(Warning: plot spoiler!)
I finished re-reading A Tale of Two Cities the other night. Reading it took a bit of effort sometimes, but it was worth it in the end!
It’s not lightweight, either in size or in content. Dickens isn’t known for his brevity! From my experience, there is also always an element of darkness in his books, and always an element of the grotesque and the unpleasant. In A Tale of Two Cities, evil is on prominent display. Wading through many words, and wading through much ugliness, can take effort.
It’s certainly not all hard work, however. For one thing, Dickens has a sense of humour, which adds sparkle to his writing. Here’s a little gem for you: “Mr Cruncher himself always spoke of the year of our Lord as Anna Dominoes: apparently under the impression that the Christian era dated from the invention of a popular game, by a lady who had bestowed her name upon it.”
Moreover, Dickens knows how to tell a good story (even if it sometimes requires wading). In fact, being Dickens, he is not content to weave a simple story with a few characters. A lot is going on, and somehow it’s all tied together. Mr Cruncher’s “fishing” may seem like an unconnected aside, but it, too, has its part to play in time….
Evil doesn’t have a pretty face in A Tale of Two Cities. You can see the indefensible way in which the nobility treated the poor, see the lives those masses had to live, lives that were scarcely worth living, and yet not condone the revolution that ensued, but turn from it, too, as if with a shudder. And that, I think, is what Dickens intended. He is clear that the evils of the revolution are the direct result of the evils before the revolution, but that such results cannot be condoned any more than the previous evils could be. I think that in life one of the bad effects of a messy, sin-filled situation is the temptation to respond to it with something else that’s wrong, just wrong in a different way. A Tale of Two Cities shows just how disastrous giving in to that temptation can be.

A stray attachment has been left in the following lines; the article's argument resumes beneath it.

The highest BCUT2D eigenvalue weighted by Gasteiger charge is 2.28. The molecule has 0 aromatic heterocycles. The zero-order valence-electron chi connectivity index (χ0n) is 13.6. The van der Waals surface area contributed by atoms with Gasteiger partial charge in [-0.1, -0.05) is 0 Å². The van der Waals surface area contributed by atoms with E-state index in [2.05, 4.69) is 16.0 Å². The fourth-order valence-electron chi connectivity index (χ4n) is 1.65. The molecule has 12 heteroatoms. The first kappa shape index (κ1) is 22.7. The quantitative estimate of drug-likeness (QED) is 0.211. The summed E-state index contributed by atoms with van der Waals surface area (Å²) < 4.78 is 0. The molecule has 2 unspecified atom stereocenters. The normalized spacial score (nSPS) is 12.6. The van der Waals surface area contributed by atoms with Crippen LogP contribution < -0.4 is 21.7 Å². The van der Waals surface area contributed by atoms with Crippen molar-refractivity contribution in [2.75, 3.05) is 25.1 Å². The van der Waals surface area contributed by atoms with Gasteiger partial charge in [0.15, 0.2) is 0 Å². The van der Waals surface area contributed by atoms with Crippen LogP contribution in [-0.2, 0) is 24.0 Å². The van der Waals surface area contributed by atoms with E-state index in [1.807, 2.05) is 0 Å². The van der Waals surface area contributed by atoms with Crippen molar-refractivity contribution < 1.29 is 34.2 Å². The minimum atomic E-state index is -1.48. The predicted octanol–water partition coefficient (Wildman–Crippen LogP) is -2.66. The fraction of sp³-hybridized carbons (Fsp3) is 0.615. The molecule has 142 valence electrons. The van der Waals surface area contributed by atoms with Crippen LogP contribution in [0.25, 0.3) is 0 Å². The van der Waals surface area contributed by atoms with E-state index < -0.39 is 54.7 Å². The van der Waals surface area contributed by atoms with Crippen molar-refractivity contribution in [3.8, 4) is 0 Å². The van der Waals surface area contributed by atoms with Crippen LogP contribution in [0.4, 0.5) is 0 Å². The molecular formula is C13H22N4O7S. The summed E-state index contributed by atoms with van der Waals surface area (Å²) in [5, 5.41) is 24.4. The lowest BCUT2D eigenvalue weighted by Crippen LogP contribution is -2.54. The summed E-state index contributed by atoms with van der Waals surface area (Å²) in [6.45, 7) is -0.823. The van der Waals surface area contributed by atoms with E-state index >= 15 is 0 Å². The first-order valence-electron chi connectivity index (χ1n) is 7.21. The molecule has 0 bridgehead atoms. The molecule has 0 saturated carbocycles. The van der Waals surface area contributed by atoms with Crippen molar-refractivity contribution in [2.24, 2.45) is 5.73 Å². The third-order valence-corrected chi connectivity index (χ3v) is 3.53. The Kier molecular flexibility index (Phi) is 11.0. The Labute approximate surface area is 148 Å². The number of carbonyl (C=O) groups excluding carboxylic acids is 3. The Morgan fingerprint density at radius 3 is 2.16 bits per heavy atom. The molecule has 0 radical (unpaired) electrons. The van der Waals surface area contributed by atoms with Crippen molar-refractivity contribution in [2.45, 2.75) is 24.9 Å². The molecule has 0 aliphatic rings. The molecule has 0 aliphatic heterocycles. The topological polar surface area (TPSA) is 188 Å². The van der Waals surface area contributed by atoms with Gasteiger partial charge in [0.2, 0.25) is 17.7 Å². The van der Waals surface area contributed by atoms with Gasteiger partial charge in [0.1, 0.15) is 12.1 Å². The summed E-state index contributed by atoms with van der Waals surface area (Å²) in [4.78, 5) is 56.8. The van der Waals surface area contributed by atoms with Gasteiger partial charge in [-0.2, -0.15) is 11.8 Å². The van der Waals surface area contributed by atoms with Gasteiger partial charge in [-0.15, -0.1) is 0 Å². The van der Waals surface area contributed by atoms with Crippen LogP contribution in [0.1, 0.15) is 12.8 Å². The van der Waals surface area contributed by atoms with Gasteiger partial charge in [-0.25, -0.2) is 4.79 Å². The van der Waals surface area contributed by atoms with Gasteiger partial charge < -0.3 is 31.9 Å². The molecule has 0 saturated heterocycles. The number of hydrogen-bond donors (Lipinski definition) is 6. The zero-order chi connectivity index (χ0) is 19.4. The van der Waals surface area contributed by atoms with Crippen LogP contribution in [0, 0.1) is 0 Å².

But in the midst of all the evil–both the general evils of the revolution and the specific evils of twisted individuals–there are characters to warm to, characters who are praiseworthy. There is one in particular who touches me, one whose story crowns A Tale of Two Cities: Sydney Carton. Carton, that dissolute man with the devil-may-care attitude, that “man of good abilities and good emotions, incapable of their directed exercise, incapable of his own help and his own happiness, sensible of the blight on him, and resigning himself to let it eat him away.” The man who loves Lucie Manette but who knows—quite rightly—that he is unworthy to ask for her love in return. But the man whose sad, wasted life eventually ends in an explosion of glory as he gives his life to save the life of Lucie’s husband. I can’t do justice to Dickens’ storytelling in attempting to explain it myself. The end didn’t take me by surprise, but it still brought tears.
So, A Tale of Two Cities isn’t a lightweight story. But it is a vivid portrayal of humanity at its vilest and its noblest, and its depiction of the horror of that evil, and the beauty of that good, makes it worthwhile indeed.